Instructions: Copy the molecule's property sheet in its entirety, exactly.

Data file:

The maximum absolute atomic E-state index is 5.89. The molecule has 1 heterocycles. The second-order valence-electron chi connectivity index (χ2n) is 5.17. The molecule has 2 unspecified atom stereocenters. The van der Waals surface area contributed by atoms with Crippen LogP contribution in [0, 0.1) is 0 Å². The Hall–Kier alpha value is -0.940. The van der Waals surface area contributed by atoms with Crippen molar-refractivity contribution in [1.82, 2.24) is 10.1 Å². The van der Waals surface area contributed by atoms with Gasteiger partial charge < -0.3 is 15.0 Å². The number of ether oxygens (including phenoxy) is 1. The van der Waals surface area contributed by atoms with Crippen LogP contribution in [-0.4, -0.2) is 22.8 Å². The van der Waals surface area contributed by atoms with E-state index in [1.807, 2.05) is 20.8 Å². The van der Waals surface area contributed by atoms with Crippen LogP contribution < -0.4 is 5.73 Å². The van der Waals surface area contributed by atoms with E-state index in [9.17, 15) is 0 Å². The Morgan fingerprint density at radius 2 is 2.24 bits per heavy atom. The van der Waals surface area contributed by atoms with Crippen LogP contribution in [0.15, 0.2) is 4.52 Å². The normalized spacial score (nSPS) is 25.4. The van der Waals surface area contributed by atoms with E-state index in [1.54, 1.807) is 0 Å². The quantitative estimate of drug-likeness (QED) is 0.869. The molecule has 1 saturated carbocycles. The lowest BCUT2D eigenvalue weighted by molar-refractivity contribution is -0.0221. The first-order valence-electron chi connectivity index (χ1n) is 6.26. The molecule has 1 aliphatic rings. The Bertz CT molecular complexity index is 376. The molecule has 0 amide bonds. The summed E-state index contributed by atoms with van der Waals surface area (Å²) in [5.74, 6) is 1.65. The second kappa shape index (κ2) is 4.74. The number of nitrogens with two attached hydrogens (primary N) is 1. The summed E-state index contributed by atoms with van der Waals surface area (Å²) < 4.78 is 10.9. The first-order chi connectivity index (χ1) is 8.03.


The maximum absolute atomic E-state index is 5.89. The molecule has 1 heterocycles. The second-order valence-electron chi connectivity index (χ2n) is 5.17. The molecule has 2 unspecified atom stereocenters. The van der Waals surface area contributed by atoms with Crippen LogP contribution in [0, 0.1) is 0 Å². The Hall–Kier alpha value is -0.940. The van der Waals surface area contributed by atoms with Crippen molar-refractivity contribution in [1.82, 2.24) is 10.1 Å². The van der Waals surface area contributed by atoms with Gasteiger partial charge < -0.3 is 15.0 Å². The number of ether oxygens (including phenoxy) is 1. The van der Waals surface area contributed by atoms with Crippen LogP contribution in [-0.4, -0.2) is 22.8 Å². The van der Waals surface area contributed by atoms with E-state index in [1.807, 2.05) is 20.8 Å². The van der Waals surface area contributed by atoms with Crippen LogP contribution < -0.4 is 5.73 Å². The van der Waals surface area contributed by atoms with E-state index in [9.17, 15) is 0 Å². The Morgan fingerprint density at radius 2 is 2.24 bits per heavy atom. The van der Waals surface area contributed by atoms with Crippen LogP contribution in [0.15, 0.2) is 4.52 Å². The normalized spacial score (nSPS) is 25.4. The van der Waals surface area contributed by atoms with E-state index in [1.54, 1.807) is 0 Å². The quantitative estimate of drug-likeness (QED) is 0.869. The molecule has 1 saturated carbocycles. The lowest BCUT2D eigenvalue weighted by molar-refractivity contribution is -0.0221. The first-order valence-electron chi connectivity index (χ1n) is 6.26. The molecule has 1 aliphatic rings. The Bertz CT molecular complexity index is 376. The molecule has 0 amide bonds. The summed E-state index contributed by atoms with van der Waals surface area (Å²) in [5.74, 6) is 1.65. The second kappa shape index (κ2) is 4.74. The number of nitrogens with two attached hydrogens (primary N) is 1. The summed E-state index contributed by atoms with van der Waals surface area (Å²) < 4.78 is 10.9. The first-order chi connectivity index (χ1) is 8.03.